VERTIGO (1958); Dir: Alfred Hitchcock; Starring James Stewart, Kim Novak and Barbara Bel Geddes; Fri. Nov. 23 – Sun. Nov. 25; Plaza Theatre (visit Plaza Theatre Website for showtimes and ticket prices); Trailer here.

If the film noir is defined by its most typical set-up—that of a doomed man swept up in events outside his control, often by a manipulative female figure—then Alfred Hitchcock’s towering VERTIGO is that most rare of films noir. It trades the genre’s high-contrast black-and-white for rich Technicolor. It places its characters not in the dimly-lit nightshade world of seedy bars, backrooms and private dicks’ offices; but in art museums, redwoods forests and the sunny streets of San Francisco. In the world of VERTIGO, the shadows of night may still hold mysterious threats, but the stark light of day reveals their constant presence all too clearly. There is, truly, no escape.

In this film, James Stewart paired with Hitchcock for their final collaboration. Stewart had long been one of Hitch’s archetypal actors. Whereas Cary Grant represented the Idealized Man in his cinematic world, Stewart was the Everyman. Grant was the go-to guy when Hitch needed a lead that viewers would either want to be or want to bed. Stewart was the guy next door, bringing a down-to-earth sensibility to his roles, and much of the attraction of him as a lead in Hitch’s films was in seeing this average Joe rise above his limitations to triumph at the end.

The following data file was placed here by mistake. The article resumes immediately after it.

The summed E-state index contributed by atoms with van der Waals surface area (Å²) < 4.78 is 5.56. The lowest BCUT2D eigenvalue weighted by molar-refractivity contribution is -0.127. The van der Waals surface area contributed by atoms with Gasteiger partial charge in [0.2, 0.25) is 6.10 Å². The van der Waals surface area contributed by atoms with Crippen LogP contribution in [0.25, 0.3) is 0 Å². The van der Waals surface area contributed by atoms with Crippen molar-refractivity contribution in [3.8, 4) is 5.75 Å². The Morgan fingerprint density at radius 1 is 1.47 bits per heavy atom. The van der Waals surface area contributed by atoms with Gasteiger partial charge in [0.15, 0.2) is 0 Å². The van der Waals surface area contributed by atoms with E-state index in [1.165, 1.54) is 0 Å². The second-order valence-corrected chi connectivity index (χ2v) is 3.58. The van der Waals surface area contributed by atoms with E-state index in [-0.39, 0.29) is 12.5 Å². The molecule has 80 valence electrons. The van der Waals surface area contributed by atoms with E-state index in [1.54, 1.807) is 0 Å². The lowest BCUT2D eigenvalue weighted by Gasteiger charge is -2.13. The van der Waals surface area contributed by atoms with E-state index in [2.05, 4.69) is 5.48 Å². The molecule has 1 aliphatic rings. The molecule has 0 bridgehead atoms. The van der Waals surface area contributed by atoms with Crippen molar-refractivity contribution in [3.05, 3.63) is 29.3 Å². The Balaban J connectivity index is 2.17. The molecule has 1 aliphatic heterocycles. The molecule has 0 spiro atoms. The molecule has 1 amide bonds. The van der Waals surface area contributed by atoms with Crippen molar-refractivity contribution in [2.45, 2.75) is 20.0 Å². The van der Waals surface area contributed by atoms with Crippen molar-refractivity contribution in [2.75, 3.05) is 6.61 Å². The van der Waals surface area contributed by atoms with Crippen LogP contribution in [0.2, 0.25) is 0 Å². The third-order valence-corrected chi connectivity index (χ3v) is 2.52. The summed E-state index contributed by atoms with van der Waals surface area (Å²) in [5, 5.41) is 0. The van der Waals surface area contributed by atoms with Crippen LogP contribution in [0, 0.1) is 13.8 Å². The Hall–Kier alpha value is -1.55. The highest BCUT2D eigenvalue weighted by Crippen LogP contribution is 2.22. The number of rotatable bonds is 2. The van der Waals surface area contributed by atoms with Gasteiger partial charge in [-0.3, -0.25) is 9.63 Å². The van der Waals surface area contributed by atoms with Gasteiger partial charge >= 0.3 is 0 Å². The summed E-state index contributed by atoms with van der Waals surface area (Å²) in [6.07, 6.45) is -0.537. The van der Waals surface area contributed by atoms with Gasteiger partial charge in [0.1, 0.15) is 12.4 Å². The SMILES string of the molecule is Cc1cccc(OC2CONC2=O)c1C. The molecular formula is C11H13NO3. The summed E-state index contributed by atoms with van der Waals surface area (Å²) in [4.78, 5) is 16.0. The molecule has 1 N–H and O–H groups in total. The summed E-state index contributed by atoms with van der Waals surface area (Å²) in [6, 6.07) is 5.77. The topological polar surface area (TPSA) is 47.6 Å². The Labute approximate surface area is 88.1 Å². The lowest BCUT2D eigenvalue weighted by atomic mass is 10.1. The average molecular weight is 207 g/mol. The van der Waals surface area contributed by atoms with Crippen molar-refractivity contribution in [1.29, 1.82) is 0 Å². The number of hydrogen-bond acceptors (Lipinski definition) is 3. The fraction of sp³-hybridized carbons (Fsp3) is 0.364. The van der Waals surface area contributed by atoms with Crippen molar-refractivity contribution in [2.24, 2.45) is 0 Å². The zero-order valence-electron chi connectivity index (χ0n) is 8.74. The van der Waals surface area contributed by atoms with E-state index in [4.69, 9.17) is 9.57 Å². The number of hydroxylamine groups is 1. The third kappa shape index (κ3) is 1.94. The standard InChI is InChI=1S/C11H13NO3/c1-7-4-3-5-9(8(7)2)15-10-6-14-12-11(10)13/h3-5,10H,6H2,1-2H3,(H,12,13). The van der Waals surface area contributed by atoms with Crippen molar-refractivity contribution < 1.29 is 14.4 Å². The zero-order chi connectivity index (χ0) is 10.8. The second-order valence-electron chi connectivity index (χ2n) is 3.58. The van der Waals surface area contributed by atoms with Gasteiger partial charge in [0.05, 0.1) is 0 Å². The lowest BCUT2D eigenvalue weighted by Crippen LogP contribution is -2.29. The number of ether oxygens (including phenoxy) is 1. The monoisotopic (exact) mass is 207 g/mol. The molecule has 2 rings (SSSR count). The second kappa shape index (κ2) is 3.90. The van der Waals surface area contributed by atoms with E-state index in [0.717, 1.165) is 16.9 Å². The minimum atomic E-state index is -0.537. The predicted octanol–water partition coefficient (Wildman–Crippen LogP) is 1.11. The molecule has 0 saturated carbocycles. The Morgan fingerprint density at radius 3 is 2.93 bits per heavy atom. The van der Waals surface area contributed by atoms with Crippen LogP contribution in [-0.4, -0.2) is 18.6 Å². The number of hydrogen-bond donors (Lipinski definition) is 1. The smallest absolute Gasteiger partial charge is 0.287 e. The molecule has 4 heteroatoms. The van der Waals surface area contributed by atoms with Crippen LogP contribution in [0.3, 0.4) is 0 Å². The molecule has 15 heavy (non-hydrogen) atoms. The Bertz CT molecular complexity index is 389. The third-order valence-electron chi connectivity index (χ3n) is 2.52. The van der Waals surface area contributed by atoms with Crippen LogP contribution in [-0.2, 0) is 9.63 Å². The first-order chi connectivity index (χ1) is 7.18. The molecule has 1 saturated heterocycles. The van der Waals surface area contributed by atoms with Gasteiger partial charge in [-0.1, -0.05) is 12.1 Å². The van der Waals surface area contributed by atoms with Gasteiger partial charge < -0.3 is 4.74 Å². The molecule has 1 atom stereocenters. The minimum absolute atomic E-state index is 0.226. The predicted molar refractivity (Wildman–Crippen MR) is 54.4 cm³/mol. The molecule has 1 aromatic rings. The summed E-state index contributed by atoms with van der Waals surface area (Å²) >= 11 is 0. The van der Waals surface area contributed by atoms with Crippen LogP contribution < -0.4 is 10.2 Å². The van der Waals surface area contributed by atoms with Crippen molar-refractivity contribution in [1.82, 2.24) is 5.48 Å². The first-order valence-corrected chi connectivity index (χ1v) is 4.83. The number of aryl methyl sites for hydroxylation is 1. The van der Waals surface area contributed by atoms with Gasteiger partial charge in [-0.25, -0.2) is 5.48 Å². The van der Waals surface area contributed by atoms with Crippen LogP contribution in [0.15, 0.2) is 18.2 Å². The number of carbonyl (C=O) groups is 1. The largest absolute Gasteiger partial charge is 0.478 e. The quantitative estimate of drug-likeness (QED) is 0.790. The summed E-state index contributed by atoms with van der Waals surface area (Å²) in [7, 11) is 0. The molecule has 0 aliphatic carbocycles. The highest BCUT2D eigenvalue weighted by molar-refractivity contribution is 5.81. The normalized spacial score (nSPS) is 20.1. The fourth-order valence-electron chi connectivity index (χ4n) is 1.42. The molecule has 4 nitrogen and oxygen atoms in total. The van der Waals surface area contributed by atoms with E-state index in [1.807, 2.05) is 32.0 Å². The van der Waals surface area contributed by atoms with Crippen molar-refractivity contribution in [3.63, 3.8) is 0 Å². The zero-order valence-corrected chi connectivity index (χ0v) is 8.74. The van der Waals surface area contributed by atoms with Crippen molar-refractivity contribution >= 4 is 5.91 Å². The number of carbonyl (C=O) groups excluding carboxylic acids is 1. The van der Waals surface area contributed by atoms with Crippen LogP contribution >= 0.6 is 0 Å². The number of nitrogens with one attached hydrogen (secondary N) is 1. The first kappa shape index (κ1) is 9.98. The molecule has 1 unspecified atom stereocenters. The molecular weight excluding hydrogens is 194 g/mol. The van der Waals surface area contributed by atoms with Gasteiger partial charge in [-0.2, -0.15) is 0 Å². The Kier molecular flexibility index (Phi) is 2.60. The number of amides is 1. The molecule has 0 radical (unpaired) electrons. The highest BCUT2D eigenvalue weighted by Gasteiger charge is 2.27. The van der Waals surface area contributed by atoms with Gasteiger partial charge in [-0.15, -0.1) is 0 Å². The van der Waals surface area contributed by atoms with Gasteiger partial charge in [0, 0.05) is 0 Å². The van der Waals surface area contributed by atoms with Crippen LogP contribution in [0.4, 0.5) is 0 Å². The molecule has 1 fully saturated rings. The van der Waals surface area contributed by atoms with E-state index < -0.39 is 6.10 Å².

In VERTIGO, however, Stewart’s average Joe is taken far away from next door; his obsessions and fears exposed as he is broken beyond repair.

Stewart stars as former police detective John “Scottie” Ferguson, whose vertigo and fear of heights manifest in a rooftop police chase and result in the death of a fellow officer. Stricken by depression, he has retired from the force and struggles to overcome his fears. He is enlisted by an old college acquaintance, Gavin Elster, to trail his wife Madeleine (Kim Novak), whom he claims has been possessed by the spirit of the long-dead suicide victim Carlotta Valdes. Scottie witnesses Madeleine attempt to kill herself by jumping into San Francisco Bay and rescues her. They then become ensnared in an obsessive and doomed romance that can only result in death, a break with sanity, or both…